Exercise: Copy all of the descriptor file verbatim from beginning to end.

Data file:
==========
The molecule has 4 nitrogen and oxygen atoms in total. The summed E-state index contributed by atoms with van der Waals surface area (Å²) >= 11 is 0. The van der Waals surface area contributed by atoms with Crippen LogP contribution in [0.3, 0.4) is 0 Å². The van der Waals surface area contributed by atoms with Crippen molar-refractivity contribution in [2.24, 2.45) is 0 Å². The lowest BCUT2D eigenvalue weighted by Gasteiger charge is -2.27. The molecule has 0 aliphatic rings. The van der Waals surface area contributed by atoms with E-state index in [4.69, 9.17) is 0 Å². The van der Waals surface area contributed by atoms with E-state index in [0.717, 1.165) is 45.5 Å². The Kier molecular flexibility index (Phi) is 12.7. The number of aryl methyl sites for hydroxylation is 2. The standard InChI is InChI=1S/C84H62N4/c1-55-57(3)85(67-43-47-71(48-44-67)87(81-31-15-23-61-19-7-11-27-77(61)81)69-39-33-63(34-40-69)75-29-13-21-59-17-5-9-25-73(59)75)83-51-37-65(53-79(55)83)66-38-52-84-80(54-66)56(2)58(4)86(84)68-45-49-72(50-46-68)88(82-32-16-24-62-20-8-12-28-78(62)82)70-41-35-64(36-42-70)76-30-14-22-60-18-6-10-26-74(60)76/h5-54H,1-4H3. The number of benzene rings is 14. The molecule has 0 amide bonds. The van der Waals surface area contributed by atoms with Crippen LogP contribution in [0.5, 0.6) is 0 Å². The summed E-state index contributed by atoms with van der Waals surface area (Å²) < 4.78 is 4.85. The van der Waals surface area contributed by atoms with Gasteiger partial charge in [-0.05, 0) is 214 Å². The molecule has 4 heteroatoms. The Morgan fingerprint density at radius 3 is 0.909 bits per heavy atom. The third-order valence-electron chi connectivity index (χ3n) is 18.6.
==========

The molecule has 4 nitrogen and oxygen atoms in total. The summed E-state index contributed by atoms with van der Waals surface area (Å²) >= 11 is 0. The van der Waals surface area contributed by atoms with Crippen LogP contribution in [0.3, 0.4) is 0 Å². The van der Waals surface area contributed by atoms with Crippen molar-refractivity contribution in [2.24, 2.45) is 0 Å². The lowest BCUT2D eigenvalue weighted by Gasteiger charge is -2.27. The molecule has 0 aliphatic rings. The van der Waals surface area contributed by atoms with E-state index in [4.69, 9.17) is 0 Å². The van der Waals surface area contributed by atoms with E-state index in [0.717, 1.165) is 45.5 Å². The Kier molecular flexibility index (Phi) is 12.7. The number of aryl methyl sites for hydroxylation is 2. The standard InChI is InChI=1S/C84H62N4/c1-55-57(3)85(67-43-47-71(48-44-67)87(81-31-15-23-61-19-7-11-27-77(61)81)69-39-33-63(34-40-69)75-29-13-21-59-17-5-9-25-73(59)75)83-51-37-65(53-79(55)83)66-38-52-84-80(54-66)56(2)58(4)86(84)68-45-49-72(50-46-68)88(82-32-16-24-62-20-8-12-28-78(62)82)70-41-35-64(36-42-70)76-30-14-22-60-18-6-10-26-74(60)76/h5-54H,1-4H3. The number of benzene rings is 14. The molecule has 0 amide bonds. The van der Waals surface area contributed by atoms with Crippen LogP contribution in [0.5, 0.6) is 0 Å². The summed E-state index contributed by atoms with van der Waals surface area (Å²) < 4.78 is 4.85. The van der Waals surface area contributed by atoms with Gasteiger partial charge in [-0.05, 0) is 214 Å². The molecule has 4 heteroatoms. The Morgan fingerprint density at radius 3 is 0.909 bits per heavy atom. The third-order valence-electron chi connectivity index (χ3n) is 18.6.